Day 9— God(Damn)It [Isaiah 24:5]

Earth is polluted by its very own people, who have broken its laws, disrupted its order, violated the sacred and eternal covenant. — Isaiah 24:5 (The Message)

Today, as I meditate on this passage in Scripture, I’m struck by the casual way in which we squander the gift of God’s radical grace. As I mentioned in my previous post, I’m not big on the God of the Old Testament. The ancient history seems far removed from my own day to day life, with its lineages and wandering tribes.

Yet, when I look beneath the surface, both the Old and New Testaments become a river, swelling and rushing around and beyond me, with untraceable origins.

Questioning why the river exists is a very human thing to do.

Questioning why I’m sitting on a certain riverbank, or whether I can swim back to safety if I fall in- completely understandable.

But that’s not how a river works. The river flows on regardless of how much I over-analyze it, how much I wish it took a different path. To suppose anything else is to fundamentally misunderstand the nature of rivers.

And you know what?

This is exactly how we treat God.

We pollute the Earth, both literally and metaphorically.

We break its laws, set forth for us by the only One who governs the land we walk on and has dominion over the air we breathe.

We disrupt its order with our skyscrapers and subways, and supersonic jets — foolishly supposing that in travelling above, on, and below His creation that we have somehow conquered it.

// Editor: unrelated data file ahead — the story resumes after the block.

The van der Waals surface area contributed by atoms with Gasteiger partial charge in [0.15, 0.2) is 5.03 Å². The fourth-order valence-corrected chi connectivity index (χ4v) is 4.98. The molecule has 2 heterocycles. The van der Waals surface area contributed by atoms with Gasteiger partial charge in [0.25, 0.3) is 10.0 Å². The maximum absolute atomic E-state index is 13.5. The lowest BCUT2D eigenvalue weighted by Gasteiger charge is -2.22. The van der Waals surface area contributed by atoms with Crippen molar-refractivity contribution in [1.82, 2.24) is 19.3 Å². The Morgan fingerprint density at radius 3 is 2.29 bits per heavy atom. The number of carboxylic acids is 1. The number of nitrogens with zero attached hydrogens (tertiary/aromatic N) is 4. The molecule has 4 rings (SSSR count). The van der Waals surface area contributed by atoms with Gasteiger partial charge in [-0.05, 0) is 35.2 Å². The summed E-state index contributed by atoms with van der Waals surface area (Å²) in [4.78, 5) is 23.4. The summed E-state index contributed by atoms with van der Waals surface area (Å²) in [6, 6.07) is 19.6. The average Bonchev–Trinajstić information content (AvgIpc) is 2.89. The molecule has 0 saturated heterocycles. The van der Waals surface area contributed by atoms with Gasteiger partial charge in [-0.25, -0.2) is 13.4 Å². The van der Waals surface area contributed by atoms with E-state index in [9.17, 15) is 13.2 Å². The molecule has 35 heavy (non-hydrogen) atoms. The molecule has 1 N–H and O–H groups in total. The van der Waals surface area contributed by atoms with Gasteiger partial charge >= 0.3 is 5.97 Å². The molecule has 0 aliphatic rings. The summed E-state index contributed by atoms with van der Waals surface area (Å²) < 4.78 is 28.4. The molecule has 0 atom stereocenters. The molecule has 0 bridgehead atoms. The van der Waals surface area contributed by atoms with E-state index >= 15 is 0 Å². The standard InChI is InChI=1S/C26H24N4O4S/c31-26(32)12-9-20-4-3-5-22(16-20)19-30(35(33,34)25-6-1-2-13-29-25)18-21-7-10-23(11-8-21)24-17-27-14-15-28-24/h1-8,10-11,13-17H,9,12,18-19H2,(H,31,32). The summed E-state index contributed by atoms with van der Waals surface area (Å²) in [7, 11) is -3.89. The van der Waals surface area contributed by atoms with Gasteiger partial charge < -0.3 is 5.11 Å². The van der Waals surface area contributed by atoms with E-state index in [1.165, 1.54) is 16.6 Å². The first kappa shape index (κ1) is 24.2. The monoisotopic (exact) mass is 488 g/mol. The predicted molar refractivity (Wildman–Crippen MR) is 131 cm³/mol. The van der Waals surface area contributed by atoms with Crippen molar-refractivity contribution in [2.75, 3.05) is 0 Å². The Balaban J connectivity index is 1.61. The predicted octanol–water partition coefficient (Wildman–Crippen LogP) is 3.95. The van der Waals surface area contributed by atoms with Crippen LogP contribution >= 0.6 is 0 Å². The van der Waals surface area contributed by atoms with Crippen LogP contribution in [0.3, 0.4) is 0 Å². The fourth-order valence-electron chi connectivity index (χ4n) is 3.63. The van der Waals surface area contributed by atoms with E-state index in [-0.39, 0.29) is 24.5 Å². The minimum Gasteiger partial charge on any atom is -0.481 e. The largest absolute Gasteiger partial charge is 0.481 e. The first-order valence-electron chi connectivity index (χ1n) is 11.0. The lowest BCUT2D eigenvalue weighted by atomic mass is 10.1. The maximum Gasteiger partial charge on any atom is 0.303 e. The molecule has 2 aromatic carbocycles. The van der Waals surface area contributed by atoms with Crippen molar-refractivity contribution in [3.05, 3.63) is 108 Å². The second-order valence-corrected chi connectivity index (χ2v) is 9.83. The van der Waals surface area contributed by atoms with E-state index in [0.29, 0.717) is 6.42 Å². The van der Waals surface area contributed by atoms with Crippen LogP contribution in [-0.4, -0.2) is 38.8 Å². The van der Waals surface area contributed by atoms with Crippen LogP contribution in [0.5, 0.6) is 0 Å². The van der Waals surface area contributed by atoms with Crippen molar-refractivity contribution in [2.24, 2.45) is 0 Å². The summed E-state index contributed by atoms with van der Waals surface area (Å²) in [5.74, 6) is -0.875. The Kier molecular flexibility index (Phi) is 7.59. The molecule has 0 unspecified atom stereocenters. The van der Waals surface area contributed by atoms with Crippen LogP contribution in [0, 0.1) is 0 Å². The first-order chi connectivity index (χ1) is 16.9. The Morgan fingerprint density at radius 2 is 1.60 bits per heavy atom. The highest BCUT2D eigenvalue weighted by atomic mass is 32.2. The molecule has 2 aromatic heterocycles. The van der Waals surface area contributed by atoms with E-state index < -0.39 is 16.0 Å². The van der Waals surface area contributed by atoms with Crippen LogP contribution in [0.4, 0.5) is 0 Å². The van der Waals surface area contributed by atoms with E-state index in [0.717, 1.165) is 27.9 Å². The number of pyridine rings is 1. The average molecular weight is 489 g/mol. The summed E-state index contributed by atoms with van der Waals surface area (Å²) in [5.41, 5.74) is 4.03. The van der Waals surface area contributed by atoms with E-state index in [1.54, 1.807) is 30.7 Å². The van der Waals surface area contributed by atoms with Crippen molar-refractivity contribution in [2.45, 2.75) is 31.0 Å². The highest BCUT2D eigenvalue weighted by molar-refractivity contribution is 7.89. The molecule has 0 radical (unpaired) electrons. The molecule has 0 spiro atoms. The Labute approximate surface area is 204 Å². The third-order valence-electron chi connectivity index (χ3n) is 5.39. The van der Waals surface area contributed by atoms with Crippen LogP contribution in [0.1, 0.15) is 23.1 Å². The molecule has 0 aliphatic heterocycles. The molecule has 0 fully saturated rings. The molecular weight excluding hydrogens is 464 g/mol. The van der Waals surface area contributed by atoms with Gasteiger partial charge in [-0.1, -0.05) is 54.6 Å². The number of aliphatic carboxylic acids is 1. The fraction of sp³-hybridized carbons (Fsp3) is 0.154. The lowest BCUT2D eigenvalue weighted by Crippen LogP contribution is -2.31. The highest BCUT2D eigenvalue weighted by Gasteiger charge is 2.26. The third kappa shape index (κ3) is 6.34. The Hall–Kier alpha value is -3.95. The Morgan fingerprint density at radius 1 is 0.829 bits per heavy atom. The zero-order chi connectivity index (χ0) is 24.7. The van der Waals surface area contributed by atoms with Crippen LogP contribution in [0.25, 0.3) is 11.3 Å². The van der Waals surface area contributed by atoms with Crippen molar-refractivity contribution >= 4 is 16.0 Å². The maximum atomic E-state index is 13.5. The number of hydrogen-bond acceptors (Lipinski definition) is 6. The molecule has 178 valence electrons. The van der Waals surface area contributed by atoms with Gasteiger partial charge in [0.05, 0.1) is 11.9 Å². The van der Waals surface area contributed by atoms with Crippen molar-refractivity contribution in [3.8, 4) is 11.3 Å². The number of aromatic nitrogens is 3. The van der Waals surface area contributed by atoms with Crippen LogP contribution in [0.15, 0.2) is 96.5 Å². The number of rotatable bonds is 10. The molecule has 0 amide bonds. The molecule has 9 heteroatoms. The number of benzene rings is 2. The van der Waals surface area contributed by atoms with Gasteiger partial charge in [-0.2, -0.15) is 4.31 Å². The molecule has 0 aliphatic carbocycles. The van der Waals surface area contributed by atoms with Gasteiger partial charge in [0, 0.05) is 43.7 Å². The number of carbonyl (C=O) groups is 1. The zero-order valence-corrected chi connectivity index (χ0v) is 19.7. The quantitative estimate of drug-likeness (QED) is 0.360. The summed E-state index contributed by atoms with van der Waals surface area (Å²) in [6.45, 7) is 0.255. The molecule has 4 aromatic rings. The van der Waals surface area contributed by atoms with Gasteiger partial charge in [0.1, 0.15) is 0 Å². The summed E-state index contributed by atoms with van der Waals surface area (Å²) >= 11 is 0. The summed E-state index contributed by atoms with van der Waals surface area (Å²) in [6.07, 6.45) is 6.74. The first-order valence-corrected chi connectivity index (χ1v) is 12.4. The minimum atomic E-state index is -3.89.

And yes, we violate the sacred and eternal covenant.

Our story is one of rebellion, of being stubborn, headstrong, and idolatrous. The moment we try to be perfect, we fail, because the only true perfection is found in God.

In spite of us and, miraculously, BECAUSE of us, God holds true.

As a queer man, this epiphany holds special significance. So many churchgoers of so many denominations break God’s word and stand in judgment of people just like me. They presume to know God’s intention and love better than God Himself, and designate themselves a special gateway through which all requests must pass.

This is oppression.

God is liberation.

Later, in Isaiah 56:3, it says:

“Don’t let foreigners who commit themselves to the Lord say,
‘The Lord will never let me be part of his people.’
And don’t let the eunuchs say,
‘I’m a dried-up tree with no children and no future.’

I’m reminded how Ignatian spirituality tells us to “find God in all things”, and in all people — foreigner, eunuch, and adulterer.

He is there in the foreigner’s eyes, in the red desert mountains of the Southwest, in the soft shuffle of brushes keeping time in some forgettable coffeehouse jazz band. There is freedom and love and unmerited grace in crisp mountain air, the pealing of church bells — if only we would look beyond this world into the next.

That is not to say that there is no good to be done in this world — far from it. This fleeting time we have with each other is best used making ourselves ready, not shying away in fear or pretending that our “busy lives” somehow only leave an hour for Him on Sundays.

So give grace as He would. Love as He loves. Be Christ for others, and He will reward you more profoundly than you could ever imagine.

My favorite Psalm, the 46th, says:

There is a river whose streams make glad the city of God, the holy place where the Most High dwells…

During this Advent season, do not sit on the shore, wondering what it means to immerse yourself. Dive in, let the river do what rivers do, and let your sorrows be replaced with everlasting joy.